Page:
Observational stories put readers in the scene
For his latest book, Uncommon Carriers, John McPhee:
- Rode from Atlanta to Tacoma alongside Don Ainsworth, owner and operator of a 65-foot, 18-wheel chemical tanker carrying hazmats
- Attended ship-handling school on a pond in the foothills of the French Alps, where skippers of the largest ocean ships refine their capabilities in 20-foot scale models
- Traveled by canoe up the canal-and-lock commercial waterways that Henry David Thoreau navigated in a homemade skiff in 1839
To get their stories, other writers have journeyed with a teenage boy from the Honduras to North Carolina to find his mother, eaten nothing but Big Macs for a month and traveled cross-country with Einstein’s brain.
When it comes to description, there’s nothing like being there. And there’s nothing like taking your reader to the scene through observational stories.
For an observational story, you go on an adventure, then recreate that experience in a collection of scenes for your reader.
Make mine short.
Most of us don’t have the rest of our lives to research a story. But you don’t have to drive Einstein’s brain around America to pull this story form off.
You can research an observational story in:
- One day. As an editorial assistant for Folio: magazine, Steve Wilson once spent 14 hours hanging out at a Manhattan bookstore to write an observational story about how people looked at magazines.
- Half a day. Wilson’s previous job was tougher: He tested rain gear for another magazine by going through a car wash on foot nine times. (Even I have never asked an writer to get pressure-washed and sprayed with hot wax more than eight times.)
- A few hours. I once turned a profile of a personal nutritionist into an observational story by having her give my pantry a makeover (she discovered a Chef Boyardee pizza mix from 1989), then going grocery shopping with her.
- Two hours or less. A friend who works for H&R Block tries out the company’s tax software before writing an observational pitch about it.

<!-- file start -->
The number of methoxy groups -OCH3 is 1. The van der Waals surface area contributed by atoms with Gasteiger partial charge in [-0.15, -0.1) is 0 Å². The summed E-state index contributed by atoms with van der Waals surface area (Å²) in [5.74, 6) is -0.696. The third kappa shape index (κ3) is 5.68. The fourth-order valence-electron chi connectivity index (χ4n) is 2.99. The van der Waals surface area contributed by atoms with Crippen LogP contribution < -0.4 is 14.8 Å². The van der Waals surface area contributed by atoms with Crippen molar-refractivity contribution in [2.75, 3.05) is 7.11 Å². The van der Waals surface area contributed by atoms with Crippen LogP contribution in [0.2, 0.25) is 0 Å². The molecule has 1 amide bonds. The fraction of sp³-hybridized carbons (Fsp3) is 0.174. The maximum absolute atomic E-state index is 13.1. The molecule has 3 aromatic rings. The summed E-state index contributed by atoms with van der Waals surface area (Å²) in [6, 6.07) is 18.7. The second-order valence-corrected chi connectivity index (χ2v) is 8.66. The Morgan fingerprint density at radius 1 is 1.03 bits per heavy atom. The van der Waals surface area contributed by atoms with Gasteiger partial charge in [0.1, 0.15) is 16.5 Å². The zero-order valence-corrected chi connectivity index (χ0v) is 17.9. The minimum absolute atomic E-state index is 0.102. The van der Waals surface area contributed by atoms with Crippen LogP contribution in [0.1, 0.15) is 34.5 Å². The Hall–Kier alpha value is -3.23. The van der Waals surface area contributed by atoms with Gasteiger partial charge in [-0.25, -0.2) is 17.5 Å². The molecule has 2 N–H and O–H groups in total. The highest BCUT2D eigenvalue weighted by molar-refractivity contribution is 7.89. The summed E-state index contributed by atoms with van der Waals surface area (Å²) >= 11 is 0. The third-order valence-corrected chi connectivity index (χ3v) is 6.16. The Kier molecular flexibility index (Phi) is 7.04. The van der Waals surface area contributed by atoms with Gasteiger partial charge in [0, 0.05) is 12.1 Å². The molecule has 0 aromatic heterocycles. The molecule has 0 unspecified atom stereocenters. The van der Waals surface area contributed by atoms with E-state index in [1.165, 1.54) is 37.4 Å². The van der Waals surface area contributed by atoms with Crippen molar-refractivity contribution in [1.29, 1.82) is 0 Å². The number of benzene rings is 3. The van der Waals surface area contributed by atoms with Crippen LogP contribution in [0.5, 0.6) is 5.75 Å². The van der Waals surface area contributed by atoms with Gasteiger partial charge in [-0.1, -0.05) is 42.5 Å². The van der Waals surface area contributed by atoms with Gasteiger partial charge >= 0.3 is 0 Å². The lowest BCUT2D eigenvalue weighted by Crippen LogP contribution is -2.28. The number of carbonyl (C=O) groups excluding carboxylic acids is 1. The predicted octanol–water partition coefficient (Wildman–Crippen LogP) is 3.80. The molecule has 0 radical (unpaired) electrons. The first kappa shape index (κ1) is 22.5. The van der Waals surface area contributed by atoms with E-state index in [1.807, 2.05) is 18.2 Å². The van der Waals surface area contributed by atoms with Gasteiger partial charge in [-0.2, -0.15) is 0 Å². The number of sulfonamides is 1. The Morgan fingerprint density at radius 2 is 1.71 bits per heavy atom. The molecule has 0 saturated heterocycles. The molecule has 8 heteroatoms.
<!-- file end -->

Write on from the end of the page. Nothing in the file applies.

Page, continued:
For a profile of a Farmland Industries CEO, I once spent a day with Harry Cleberg touring the Kansas City Farmland facilities. Rather than a traditional profile, I used vignettes from the road to reveal Cleberg’s character in little glimpses, as it had been revealed to me. Here’s the lead:
“His desk sits in the corner office of Farmland Industries’ headquarters building in North Kansas City, but Harry Cleberg’s heart is here: among the 50-pound bags of fertilizer, soybean seed and milk replacer for calves at the Central Cooperative Inc. in Adrian, Mo.
“He gossips and teases, chatting with owner Ben Griffith and manager Owen Highly about the height of corn in Colby, Kan., and how much milo got planted before this early-June rain turned the fields into muck.
“’How many people work at a local co-op?’ he asks the staff at large, scooping a fistful of dried molasses out of a bag and offering me a taste of the feed sweetener.
“’About half!’ he answers with a squeal, his eyebrows jutting like exclamation points from his wire-rimmed glasses. And Owen and Roger and Chuck, gathered around to shoot the breeze on this grizzly morning with Harry — Harry, just plain Harry, none of this ‘Mr.’ stuff for him — bust out laughing, too.”
Granted, I’m no McPhee. But I did wind up with a much livelier story because of the time I spent in the field.